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echium pininana



  • Hampshire_HogHampshire_Hog Hampshire Coast 100m from the seaPosts: 1,089
    They should of gone out in to the garden in early September to flower next year
    I grow them from seed each February gradually potting them on then plant out in September protect them with a couple of layers of fleece at night until about March they then romp away reaching 4 or 5 meters and flower for weeks the bees love them.

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    "You don't stop gardening because you get old, you get old because you stop gardening." - The Hampshire Hog
  • Hostafan1 said:
    I think they're too small to flower in 2019 , but they should in 2020.
    The 2 in the garden should flower next year. The ones in the pots 2020.
  • LynLyn DevonPosts: 21,133
    They need to be this size before they flower, they probably won’t achieve that in pots,  they don’t like being moved so get them out as soon as you can, you’ll have to take a chance on a cold winter killing them, pile loads of mulch around them,  next Spring, they may look dead but will probably shoot out again.  It’s a chance we take in this country. You can’t expect a plant that grows to 20’ tall to survive long in a pot. (I did lose this particular one in the winter😢)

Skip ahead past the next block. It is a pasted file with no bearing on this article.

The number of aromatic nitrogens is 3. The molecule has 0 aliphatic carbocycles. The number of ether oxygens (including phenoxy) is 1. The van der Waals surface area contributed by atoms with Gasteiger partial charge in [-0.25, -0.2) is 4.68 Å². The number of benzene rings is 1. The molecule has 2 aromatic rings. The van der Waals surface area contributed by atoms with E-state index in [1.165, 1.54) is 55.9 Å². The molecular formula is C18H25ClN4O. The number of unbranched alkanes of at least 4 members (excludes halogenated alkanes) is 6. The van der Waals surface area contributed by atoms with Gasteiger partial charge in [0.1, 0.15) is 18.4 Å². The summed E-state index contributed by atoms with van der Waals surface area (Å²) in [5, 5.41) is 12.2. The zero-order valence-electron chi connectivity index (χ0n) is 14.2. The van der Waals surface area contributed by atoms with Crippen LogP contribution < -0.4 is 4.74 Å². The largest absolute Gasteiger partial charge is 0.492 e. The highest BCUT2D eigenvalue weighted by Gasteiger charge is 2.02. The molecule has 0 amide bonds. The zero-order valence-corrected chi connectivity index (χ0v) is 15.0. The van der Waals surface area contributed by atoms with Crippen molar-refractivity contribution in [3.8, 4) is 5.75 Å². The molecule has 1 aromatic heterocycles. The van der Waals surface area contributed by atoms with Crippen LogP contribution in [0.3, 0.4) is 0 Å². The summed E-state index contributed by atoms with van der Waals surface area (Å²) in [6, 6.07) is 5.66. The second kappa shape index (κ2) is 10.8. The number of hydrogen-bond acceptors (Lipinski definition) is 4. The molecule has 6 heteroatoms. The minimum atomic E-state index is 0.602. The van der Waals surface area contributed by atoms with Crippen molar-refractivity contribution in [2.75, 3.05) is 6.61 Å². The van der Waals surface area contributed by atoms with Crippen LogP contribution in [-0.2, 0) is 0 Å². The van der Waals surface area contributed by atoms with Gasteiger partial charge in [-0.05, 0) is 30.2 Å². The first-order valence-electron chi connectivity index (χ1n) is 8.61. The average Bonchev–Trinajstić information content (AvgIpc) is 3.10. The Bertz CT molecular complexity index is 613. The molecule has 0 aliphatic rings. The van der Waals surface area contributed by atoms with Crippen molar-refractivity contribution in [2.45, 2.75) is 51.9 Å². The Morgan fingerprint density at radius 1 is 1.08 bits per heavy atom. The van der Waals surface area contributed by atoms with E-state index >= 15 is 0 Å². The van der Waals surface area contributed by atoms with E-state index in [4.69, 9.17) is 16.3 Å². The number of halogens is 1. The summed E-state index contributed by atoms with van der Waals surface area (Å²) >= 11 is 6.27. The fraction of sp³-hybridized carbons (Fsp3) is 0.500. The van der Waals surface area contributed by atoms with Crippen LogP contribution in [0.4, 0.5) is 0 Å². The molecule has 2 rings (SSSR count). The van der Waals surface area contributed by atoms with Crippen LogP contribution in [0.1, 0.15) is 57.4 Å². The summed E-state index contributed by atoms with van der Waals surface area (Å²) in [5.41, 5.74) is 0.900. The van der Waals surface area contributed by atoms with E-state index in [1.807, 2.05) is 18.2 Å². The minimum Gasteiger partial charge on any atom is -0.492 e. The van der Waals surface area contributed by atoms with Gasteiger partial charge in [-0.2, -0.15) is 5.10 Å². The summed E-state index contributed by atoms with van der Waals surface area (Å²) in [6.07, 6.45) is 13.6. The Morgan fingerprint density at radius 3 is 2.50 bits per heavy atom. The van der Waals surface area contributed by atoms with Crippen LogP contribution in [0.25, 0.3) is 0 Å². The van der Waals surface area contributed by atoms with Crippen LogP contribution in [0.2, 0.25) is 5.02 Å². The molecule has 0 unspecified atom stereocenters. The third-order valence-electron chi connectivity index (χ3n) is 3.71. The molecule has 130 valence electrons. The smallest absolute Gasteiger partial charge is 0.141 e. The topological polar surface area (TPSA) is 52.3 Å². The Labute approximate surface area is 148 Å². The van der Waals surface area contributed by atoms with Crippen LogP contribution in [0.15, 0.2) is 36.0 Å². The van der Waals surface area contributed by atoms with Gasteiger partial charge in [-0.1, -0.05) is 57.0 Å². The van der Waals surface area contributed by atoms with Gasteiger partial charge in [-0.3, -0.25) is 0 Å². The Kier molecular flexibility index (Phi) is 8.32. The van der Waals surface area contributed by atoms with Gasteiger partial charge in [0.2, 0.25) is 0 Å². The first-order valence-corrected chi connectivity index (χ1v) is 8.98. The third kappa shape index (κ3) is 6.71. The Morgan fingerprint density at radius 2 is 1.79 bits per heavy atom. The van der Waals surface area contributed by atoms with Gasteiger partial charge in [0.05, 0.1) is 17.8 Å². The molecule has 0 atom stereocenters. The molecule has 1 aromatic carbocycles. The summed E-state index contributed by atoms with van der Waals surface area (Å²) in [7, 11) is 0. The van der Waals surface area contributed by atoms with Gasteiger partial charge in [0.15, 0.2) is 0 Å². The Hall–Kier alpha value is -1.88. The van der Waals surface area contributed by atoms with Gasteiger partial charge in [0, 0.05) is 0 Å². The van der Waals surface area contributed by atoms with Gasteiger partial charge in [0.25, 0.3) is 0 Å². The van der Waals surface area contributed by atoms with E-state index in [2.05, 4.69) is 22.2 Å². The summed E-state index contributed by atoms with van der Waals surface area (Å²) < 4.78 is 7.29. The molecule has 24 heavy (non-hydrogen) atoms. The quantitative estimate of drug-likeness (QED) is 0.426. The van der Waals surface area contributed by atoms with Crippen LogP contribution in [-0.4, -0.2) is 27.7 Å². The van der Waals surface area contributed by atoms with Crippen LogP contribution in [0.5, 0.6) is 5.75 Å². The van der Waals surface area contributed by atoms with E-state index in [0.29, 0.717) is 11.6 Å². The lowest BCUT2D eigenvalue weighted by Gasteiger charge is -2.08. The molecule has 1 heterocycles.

Gardening on the wild, windy west side of Dartmoor. 

  • hogweedhogweed Central ScotlandPosts: 4,053
    Tried them here and they were cracking plants the first year but despite protection they did not make it through a Scottish winter to flower the next summer!! Another lesson learned.
    'Optimism is the faith that leads to achievement' - Helen Keller
  • LynLyn DevonPosts: 21,133
    Nor here in Devon, surprisingly. Although some do survive, luck of the draw, I’ve had some beauties.  Still got seedlings coming up for flowering in 3 years time. It’s a waiting game with those and they are very big and untidy, I wouldn’t have grown them again but as they’re there I will leave them.
    I think it’s the absolute best for bees, millions of flowers and bees to match. 
    Gardening on the wild, windy west side of Dartmoor. 

  • Hostafan1Hostafan1 Posts: 33,252
    I grew them a couple of years back ( seeds from @Lyn ) but I'd not bother again.
    If they self seed and grow , so be it. but they get so huge they topple over in the wind and aren't very manageable.
    The bees will have to make do with other stuff.
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